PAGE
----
A report published today (27 September) by global sustainable fashion initiative Fashion for Good details how the amount of textile waste collected across Europe is likely to increase, due to growing consumption and disposal, and incoming legislation, such as the Waste Framework Directive.
Consequently, there is a strong business case for sorting low value textiles in order to maintain and increase sorting capacity in Europe. To support this retention and development of sorting capacity, increased investments and policy changes play a key role.
The report concludes the Sorting for Circularity Europe project, which launched in May last year, and in collaboration with Circle Economy, details the findings of the 16-month analysis.
The project aims to create a greater link between textile sorters and textile recyclers in establishing an infrastructure for greater circularity in the future. It brings together key brands and industry leaders from across Europe to conduct a comprehensive textile waste analysis using more accurate, innovative Near Infrared (NIR) technology, while also mapping textile recycler’s capabilities.
Investing in the value chain
The analysis indicates that 74% – a total of 494,000 tonnes -of low-value, post-consumer textiles is readily available for fibre-to-fibre recycling in six European countries. This represents the potential to generate an additional EUR74m (US$168m) per year in value by reintroducing sorted and recycled textiles back into the value chain.
Using innovative Near Infrared (NIR) technology to determine garment composition, traditionally a task performed manually, the project analysed a total of 21 tonnes of post-consumer garments. On-the-ground examinations were performed over two time periods, autumn/winter 2021 and spring/summer 2022, to account for seasonal changes in the types of garments entering sorting facilities.
Cotton was found to be the dominant fibre (42%), followed by a large presence of material blends (32%), almost half of which consisted of polycottons (12%). Based on three characteristics, material composition, presence of disruptors, such as zippers and buttons, and colour, 21% of the materials analysed are deemed suitable as feedstock for mechanical recycling, while 53% are suitable for chemical recycling.
This, the report suggests, presents a significant opportunity for circularity as currently only 2% of post-consumer textiles are diverted to fibre-to-fibre recycling.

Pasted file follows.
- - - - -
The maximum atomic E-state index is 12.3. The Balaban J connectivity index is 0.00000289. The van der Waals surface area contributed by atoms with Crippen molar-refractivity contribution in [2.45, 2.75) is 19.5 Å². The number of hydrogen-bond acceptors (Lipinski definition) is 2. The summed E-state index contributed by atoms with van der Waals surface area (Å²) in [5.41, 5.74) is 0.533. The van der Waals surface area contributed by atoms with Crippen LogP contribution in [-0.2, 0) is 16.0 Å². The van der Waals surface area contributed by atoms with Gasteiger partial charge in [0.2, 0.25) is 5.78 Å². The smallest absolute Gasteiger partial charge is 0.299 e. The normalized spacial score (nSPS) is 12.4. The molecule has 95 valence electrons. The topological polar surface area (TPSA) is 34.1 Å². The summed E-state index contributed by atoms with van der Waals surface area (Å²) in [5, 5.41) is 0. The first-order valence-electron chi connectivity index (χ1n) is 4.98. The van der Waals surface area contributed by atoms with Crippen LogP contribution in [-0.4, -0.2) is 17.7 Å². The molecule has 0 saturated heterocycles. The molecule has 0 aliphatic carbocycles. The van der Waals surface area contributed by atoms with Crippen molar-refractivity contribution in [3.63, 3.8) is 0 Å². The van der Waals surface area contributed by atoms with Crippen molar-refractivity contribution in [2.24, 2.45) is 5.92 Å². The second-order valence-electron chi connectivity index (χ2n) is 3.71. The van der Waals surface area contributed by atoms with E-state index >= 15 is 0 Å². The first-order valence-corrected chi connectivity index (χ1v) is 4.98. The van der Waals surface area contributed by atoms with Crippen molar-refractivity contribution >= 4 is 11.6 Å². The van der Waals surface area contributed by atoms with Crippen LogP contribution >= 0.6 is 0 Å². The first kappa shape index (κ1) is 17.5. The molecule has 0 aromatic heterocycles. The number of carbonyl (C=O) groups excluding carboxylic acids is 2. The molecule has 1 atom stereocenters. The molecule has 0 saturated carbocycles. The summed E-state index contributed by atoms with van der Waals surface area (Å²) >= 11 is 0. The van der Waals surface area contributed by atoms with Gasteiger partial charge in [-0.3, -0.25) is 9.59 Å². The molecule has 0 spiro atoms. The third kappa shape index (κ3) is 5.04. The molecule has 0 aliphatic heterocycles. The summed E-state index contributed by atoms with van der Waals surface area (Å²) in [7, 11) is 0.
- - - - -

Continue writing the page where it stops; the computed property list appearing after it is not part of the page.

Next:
“As fibre-to-fibre textile recycling commitments and policies increase, as well as the amount of textile waste collected, the infrastructure required to drive the move towards circular systems requires significant investment to scale,” says Katrin Ley, managing director at Fashion for Good. “To make informed investment decisions, as well as assess the business case for monetisation through recycling, a deeper understanding of the characteristics of today’s European post-consumer textiles landscape is needed. This project lays the knowledge foundation that will enable key players to set into motion.”
Conducting the analyses across Europe, in Belgium, Germany, the Netherlands, Poland, Spain, and the United Kingdom, the project provides the most comprehensive and representative snapshot of textile waste composition in Europe to date. The results point to promising opportunities for recapturing value while diverting textiles from downcycling and incineration. The results also inform brands of the best circular design practises to adopt, as well as textile collection agencies and organisations to build the necessary infrastructure and better educate and engage consumers on proper sorting and disposal practices.
Path towards a circular industry
According to the report, the amount of textile waste collected is likely to increase, due to growing consumption and disposal, and incoming legislation, such as the Waste Framework Directive. Overall, a strong business case for sorting low value textiles is required in order to maintain and increase sorting capacity in Europe. To support this retention and development of sorting capacity, increased investments and policy changes play a key role.
Based on findings and knowledge gathered from the project, Fashion for Good and Circle Economy recommend the following actions in the report:
For all collectors, sorters, and recyclers
- Use the Sorters Handbook and the Sorting for Circularity Europe Report as guidance to conduct further trials and continue to build an understanding of fibre composition, sorting and recycling processes.
- Provide open-access to trials and data that can support and direct investment into necessary infrastructure.
- Update and utilise the Recyclers Database to build knowledge about mechanical and chemical recycling destinations.
- Funnel further investments into new sorting technologies needed to scale the amount of textiles deemed suitable as feedstock for mechanical and chemical recycling.
- Join digital platforms such as Reverse Resources and Refashion Recycle to unlock and connect supply with demand.
For brands and manufacturers
- Further commit to adopting circular design practices and incorporating recycled fibres into product portfolios as mandated by the upcoming Ecodesign for Sustainable Products Regulation in the European Union.
For policy makers
- Consider the Sorting for Circularity Europe Report and other relevant studies when developing toolkits, frameworks and legislation such as: the harmonised Extended Producer Responsibility framework, the Digital Product Passports pathway in textiles, and the Ecodesign for Sustainable Products Regulation.
- Take into account that purchase and disposal choices have an influence on the end of use of textiles. Consider extending the life of products through repairing, reselling and swapping.